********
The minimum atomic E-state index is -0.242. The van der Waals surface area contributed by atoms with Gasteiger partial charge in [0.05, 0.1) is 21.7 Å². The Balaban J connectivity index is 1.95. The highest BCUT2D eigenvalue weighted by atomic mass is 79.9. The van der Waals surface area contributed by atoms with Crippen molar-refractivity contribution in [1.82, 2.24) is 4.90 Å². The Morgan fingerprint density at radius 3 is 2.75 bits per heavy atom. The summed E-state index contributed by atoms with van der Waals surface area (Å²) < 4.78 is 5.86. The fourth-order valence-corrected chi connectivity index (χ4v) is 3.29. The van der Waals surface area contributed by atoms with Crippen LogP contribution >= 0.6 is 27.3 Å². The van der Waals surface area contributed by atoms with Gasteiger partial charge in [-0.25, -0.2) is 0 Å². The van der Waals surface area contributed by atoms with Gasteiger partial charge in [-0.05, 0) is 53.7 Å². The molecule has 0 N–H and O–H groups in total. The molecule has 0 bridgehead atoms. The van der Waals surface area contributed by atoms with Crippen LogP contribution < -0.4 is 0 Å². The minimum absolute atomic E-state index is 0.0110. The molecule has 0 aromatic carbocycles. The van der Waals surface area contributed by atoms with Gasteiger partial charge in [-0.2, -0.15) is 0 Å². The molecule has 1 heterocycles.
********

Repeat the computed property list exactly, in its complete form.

The minimum atomic E-state index is -0.242. The van der Waals surface area contributed by atoms with Gasteiger partial charge in [0.05, 0.1) is 21.7 Å². The Balaban J connectivity index is 1.95. The highest BCUT2D eigenvalue weighted by atomic mass is 79.9. The van der Waals surface area contributed by atoms with Crippen molar-refractivity contribution in [1.82, 2.24) is 4.90 Å². The Morgan fingerprint density at radius 3 is 2.75 bits per heavy atom. The summed E-state index contributed by atoms with van der Waals surface area (Å²) < 4.78 is 5.86. The fourth-order valence-corrected chi connectivity index (χ4v) is 3.29. The van der Waals surface area contributed by atoms with Crippen LogP contribution >= 0.6 is 27.3 Å². The van der Waals surface area contributed by atoms with Gasteiger partial charge in [-0.25, -0.2) is 0 Å². The van der Waals surface area contributed by atoms with Gasteiger partial charge in [-0.05, 0) is 53.7 Å². The molecule has 0 N–H and O–H groups in total. The molecule has 0 bridgehead atoms. The van der Waals surface area contributed by atoms with Crippen LogP contribution < -0.4 is 0 Å². The minimum absolute atomic E-state index is 0.0110. The molecule has 0 aromatic carbocycles. The van der Waals surface area contributed by atoms with Gasteiger partial charge in [-0.2, -0.15) is 0 Å². The molecule has 1 heterocycles.